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Am J Vet Res. 2008 May;69(5):579-85. doi: 10.2460/ajvr.69.5.579.

Effect of acepromazine, butorphanol, or N-butylscopolammonium bromide on visceral and somatic nociception and duodenal motility in conscious horses.

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  • 1Island Whirl Equine Colic Research Laboratory, Department of Large Animal Clinical Sciences, College of Veterinary Medicine, University of Florida, Gainesville, FL 32610, USA.

Abstract

OBJECTIVE:

To evaluate effects of butorphanol, acepromazine, and N-butylscopolammonium bromide (NBB) on visceral and somatic nociception and duodenal motility in conscious, healthy horses.

ANIMALS:

6 adult horses.

PROCEDURES:

Visceral nociception was evaluated by use of colorectal distention (CRD) and duodenal distention (DD) threshold. Somatic nociception was evaluated via thermal threshold (TT). Nose-to-ground height, heart rate, and respiratory rate were also measured. Each horse received each treatment in randomized order; investigators were not aware of treatments. Butorphanol was administered IV as a bolus (18 microg/kg) followed by constant rate infusion at 13 microg/kg/h for 2 hours, whereas acepromazine (0.04 mg/kg), NBB (0.3 mg/kg), and saline (0.9% NaCl) solution (2 mL) were administered IV as a bolus followed by constant rate infusion with saline solution (10 mL/h) for 2 hours. Variables were measured before and for 3 hours after treatment. Data were analyzed by use of a 3-factor ANOVA followed by a Bonferroni t test for multiple comparisons.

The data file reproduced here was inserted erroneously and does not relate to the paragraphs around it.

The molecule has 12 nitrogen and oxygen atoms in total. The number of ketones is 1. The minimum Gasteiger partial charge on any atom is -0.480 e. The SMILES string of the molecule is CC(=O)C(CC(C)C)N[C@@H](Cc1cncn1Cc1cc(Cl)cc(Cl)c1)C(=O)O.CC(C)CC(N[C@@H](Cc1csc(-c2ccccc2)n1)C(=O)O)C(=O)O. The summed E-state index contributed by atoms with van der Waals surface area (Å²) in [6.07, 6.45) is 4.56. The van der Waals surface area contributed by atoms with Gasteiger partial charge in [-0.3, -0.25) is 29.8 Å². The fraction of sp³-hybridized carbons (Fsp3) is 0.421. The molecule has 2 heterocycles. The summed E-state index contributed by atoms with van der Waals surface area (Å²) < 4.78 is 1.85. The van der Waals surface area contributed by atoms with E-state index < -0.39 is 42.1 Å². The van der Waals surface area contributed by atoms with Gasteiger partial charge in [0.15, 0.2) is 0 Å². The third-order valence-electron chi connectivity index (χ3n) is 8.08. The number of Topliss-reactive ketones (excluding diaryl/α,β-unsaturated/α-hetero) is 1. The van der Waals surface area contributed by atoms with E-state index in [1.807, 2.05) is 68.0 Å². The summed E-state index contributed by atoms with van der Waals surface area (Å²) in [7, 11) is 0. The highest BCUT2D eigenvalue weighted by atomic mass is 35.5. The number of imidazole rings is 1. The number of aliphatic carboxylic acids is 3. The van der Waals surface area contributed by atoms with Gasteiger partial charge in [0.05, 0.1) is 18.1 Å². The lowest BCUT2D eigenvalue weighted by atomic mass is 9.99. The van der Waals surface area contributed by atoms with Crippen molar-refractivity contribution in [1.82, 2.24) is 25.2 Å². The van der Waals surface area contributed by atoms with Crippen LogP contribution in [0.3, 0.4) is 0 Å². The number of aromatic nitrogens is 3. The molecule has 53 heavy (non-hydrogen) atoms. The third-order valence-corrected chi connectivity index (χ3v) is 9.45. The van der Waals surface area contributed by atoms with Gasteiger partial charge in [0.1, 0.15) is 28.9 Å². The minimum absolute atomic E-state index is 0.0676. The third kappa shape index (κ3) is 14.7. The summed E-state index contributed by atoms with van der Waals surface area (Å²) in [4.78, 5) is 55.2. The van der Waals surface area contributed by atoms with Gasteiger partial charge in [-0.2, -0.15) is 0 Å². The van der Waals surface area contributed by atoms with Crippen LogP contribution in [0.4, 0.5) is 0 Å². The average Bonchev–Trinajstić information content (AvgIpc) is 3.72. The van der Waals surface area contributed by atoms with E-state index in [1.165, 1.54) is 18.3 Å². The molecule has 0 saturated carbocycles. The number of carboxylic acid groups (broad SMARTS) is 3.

RESULTS:

Nose-to-ground height decreased after acepromazine. Respiratory rate decreased after acepromazine and increased after butorphanol. Heart rate increased briefly after NBB. Some horses had an increase in TT after butorphanol and acepromazine, but there was not a significant treatment effect over time. Drug effect on DD or motility was not evident. The CRD threshold increased significantly at 5, 65, 155, and 185 minutes after acepromazine and from 5 to 65 minutes after NBB.

CONCLUSIONS AND CLINICAL RELEVANCE:

Each drug caused predictable changes in sedation and vital signs, but consistent anti-nociceptive effects were not evident.

PMID:
18447787
[PubMed - indexed for MEDLINE]
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